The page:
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Friday, August 08, 2008

Alive in Necropolis

Jacket design by Hyunhee Cho
Illustration by Tomer Hanuka

Nope, not a graphic novel. A very well-received debut novel, with names like Haruki Murakami, Paul Auster and Joss Whedon thrown about in reviews, but not a graphic novel.

What do you think, readers? Given their popularity, are we going to see the graphic novel aesthetic on more book jackets? Would this cover make you notice the book laid out amongst other titles, or would you never pick it up (if you don't like graphic novels)?

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Apt Design said...

At the moment it is tough to take this book as seriously as perhaps it should be because of its cover design. Although I like graphic novels this book wouldn't stand out to me as a more 'serious' work.

For one thing I think you lose some subleties of design by using this kind of illustration.

So I guess while I don't see a big push for more books to include manga-influenced illustration, it can certainly be another resource for book designers to tap into.

The Book Designer said...

I would never pick it up. It looks juvenile and like it is in the worng section of a book store. Not to mention the theme is not carried through. If you're gonna do the comic thing, at least carry it through to the type treatment.

The problem with this aesthetic for anything other than comics or graphic novels is that it will always come off as a comic picture book.

I think this treatment has it's place in a youth section targeted towards tweens and teens. I think that section of the market may receive a treatment like this with more sympathy.

So no. No, no, no.

Anu said...

Hi, I recently came across your blog, and find it extremely interesting and informative. Have become a regular reader now and look forward to your posts everyday. Thank you :)

This cover reminds me of a scene from Harry Potter and the Goblet of Fire. I don't find it terribly interesting, but it would intrigue me enough to pick it up and browse through.

Erik said...

Yes. In fact, I was pushing my one-year-old son around the bookstore in his stroller--entertaining him with race car noises while my wife looked at some other books--when I first saw this book in the new fiction stacks. I halted our momentum for a quick perusal. It was the quotes by Murakami and Auster that convinced me to purchase it.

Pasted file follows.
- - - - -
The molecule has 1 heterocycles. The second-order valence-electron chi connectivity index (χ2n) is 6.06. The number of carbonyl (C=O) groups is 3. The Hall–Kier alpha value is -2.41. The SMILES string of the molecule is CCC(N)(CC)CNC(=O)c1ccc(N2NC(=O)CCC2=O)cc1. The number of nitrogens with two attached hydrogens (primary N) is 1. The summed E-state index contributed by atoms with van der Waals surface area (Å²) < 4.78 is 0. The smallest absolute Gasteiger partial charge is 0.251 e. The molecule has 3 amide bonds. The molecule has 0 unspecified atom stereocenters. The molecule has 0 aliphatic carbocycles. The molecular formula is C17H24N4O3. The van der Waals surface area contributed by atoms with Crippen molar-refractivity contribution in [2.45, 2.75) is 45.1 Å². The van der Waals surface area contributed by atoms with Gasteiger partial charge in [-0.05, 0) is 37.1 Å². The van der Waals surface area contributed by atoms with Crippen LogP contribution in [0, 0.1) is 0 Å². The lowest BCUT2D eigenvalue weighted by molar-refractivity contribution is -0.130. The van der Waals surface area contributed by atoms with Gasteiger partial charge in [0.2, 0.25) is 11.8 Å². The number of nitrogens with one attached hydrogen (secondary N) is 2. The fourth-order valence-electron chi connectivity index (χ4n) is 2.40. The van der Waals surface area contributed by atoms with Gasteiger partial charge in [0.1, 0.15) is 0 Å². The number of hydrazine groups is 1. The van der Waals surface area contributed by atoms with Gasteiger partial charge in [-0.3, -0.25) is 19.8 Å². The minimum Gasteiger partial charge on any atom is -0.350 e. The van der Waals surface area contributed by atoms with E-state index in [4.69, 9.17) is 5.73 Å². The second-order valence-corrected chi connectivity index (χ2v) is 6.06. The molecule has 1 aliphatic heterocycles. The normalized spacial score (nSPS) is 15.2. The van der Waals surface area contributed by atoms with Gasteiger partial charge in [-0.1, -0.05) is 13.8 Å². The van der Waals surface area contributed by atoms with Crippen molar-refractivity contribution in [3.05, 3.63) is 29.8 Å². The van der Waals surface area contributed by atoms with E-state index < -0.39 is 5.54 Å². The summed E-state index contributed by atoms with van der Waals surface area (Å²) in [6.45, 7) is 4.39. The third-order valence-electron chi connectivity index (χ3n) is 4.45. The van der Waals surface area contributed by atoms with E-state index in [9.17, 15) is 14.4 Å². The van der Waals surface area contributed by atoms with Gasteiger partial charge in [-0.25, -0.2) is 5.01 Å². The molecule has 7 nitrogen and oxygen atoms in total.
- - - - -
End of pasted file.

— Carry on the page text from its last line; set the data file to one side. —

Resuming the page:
I'm especially fond of novels that are literary in scope and prose but push beyond the confines of reality (Murakami is an absolute favorite), but such titles are usually hard to spot. This book, shelved in fiction with its graphic novel aesthetic jumped out at me like a flashing red light.

I will admit though, if I'd seen this book shelved as Science Fiction or in Young Readers, I'm not sure it would have made an impact.

ERIC said...

The illustration is Disney-esque to me, (someone who knows nothing about graphic novels) and so is the yellow.

To the other erik—

"I'm especially fond of novels that are literary in scope and prose but push beyond the confines of reality"

I see what you mean, but the problem with the illustration is there nothing is 'otherworldly' about it, just a cop in a graveyard. So why use an comic illustration like this? Wouldn't it be better to treat it as literary fiction, instead of making it look like a teenager's book?

So Joseph, what to you do?


Ricardo said...

I love this blog =)

If I'm not mistaken it´s the work of Tomer Hanuka (, or at least looks like it. There are other covers that he did that are more interesting I think:

The Vintage Ohara

Marquis de Sade

Joseph said...

Ricardo: Yup, you're right. Thanks!

Adrian Denegar said...

Yeah, definitely looks like a youth novel of some sort. I find the quote on the very top a bit silly, though. "[the author] nails it." What does that mean, he can write?

That gravestone on the right there looks like it just sprouted ears!

Mobisop said...

ricardo, yeah. i love this blog also. this is best

Leigh said...

I would never, ever pick it up.

ed said...

Though I agree the type is out of place and poorly handled, I think this type of illustration definitely has a place outside of comic/graphic novel/teen book cover territory in general. This treatment might not be the best application for this particular book, but the examples posted above are great book covers that aren't juvenile by any means. Sorry to be so long winded, but I though some of the comments above were a bit narrow-minded.

It's a refreshing sign that different styles of illustration are finding more applications outside of the expected norm.

Joseph said...

FWIW, this book is fantastic so far (I'm about 1/2 way through).

Ricardo said...

I have to agree... maybe we should be looking at a varied collection of covers using this kind of illustration. One cover really doesn't say much about a graphic novel aesthetic in book jackets.